The other change this version provides is that if ffmpeg does not exist in your system and you want to encode MP3 or M4A audio files, these will simply be skipped as opusenc cannot encode those file formats.
paq8pxv v6 provided only one executable, and it was not labeled either with their usual “jit.exe” ending nor with “vm.exe”. Because of this, I had to write a new function that will check in the version folder whenever we have a version ending with “jit.exe” and/or “vm.exe”. If we have them, the software adds the respective entry to the “compiler” list box, and selects the option that the user has previously selected if it is available for the selected PAQ version.
If none of the versions exist, we simply disable the listbox and just use the paq filename as it is, without any of the above terminations:
We call this function whenever the version has changed (seen in the end of the above screenshot) or when the PAQ family/series has changed:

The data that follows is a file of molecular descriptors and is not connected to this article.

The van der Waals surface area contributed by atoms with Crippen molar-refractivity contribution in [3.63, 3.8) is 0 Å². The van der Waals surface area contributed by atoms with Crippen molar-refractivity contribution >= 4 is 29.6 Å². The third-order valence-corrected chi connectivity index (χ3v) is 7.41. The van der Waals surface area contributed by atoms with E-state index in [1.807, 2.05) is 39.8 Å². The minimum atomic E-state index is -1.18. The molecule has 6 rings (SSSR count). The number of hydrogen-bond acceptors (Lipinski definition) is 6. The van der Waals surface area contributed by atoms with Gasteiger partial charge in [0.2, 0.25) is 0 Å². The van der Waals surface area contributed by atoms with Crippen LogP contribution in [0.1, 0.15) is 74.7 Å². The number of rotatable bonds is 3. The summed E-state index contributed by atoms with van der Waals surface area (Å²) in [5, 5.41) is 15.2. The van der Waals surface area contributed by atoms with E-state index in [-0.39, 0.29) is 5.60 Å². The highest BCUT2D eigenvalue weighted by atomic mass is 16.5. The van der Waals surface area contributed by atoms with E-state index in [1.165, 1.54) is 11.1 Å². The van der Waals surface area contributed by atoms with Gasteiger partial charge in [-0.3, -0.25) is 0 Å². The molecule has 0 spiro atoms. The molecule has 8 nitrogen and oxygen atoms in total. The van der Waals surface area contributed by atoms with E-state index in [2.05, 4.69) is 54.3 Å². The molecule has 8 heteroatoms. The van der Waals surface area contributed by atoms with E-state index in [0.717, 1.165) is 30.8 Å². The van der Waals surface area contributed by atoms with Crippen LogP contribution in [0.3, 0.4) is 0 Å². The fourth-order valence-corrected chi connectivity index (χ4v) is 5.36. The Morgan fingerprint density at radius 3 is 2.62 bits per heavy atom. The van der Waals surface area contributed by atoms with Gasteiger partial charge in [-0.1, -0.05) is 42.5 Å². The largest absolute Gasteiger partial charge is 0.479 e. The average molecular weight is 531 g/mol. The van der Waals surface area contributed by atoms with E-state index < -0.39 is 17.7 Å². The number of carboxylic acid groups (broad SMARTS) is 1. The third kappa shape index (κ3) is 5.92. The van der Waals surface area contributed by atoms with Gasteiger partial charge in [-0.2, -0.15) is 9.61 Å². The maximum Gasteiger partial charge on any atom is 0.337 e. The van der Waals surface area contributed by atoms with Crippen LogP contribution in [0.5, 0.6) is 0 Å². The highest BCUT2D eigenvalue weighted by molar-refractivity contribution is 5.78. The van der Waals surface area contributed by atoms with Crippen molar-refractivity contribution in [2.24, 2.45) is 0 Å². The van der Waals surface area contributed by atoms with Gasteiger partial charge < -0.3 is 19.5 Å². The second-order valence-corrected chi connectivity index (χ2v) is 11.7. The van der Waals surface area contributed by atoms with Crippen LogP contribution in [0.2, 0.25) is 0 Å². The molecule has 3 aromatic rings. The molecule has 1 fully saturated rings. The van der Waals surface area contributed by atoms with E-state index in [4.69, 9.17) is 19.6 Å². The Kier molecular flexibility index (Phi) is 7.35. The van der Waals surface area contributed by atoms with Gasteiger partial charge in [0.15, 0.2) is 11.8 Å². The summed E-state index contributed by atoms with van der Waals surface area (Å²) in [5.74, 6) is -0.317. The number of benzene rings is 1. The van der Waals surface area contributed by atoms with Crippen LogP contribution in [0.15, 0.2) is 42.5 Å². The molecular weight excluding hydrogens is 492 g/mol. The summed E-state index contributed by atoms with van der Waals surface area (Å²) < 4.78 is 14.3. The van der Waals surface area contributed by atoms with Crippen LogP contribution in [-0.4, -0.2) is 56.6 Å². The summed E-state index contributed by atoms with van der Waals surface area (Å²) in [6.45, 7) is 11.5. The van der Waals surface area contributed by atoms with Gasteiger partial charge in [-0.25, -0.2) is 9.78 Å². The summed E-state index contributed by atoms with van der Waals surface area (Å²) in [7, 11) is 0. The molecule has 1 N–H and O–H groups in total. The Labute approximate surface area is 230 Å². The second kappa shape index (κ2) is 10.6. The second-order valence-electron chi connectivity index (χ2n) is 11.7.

That’s what’s new in the code of this new release.
I got my HiBy R3 music player some time ago and I’ve been enjoying it a lot, and I recently started playing the DLNA portion of it.
Using DLNA with Android is a piece of cake thanks to an app called BubbleUPnP, for which I purchased the app license as it allows me to stream my media files without limitations compared with the free version. However, it is when it comes to the PC where I had difficulties finding compatible DLNA-compatible software. All of which I tried were either buggy or were not able to playback the files to my HiBy R3. That’s when I started researching about the DLNA/UPnP protocol and found some examples. I then started developing software to fit my needs immediately.
DLNA is a protocol used to send media files to wireless players. It usually consists of a Server, Renderer, and a Controller:
Server: This is where the media files are stored. They are sent to the player by the controller or the player itself if it is able to browse the server
Renderer: This is the device that plays back the media file. The renderer can also be able to browse and play the media acting as a controller, but if the renderer is just a renderer, a controller is needed.
Controller: This is like a remote control. You choose the media file and the renderer device with this.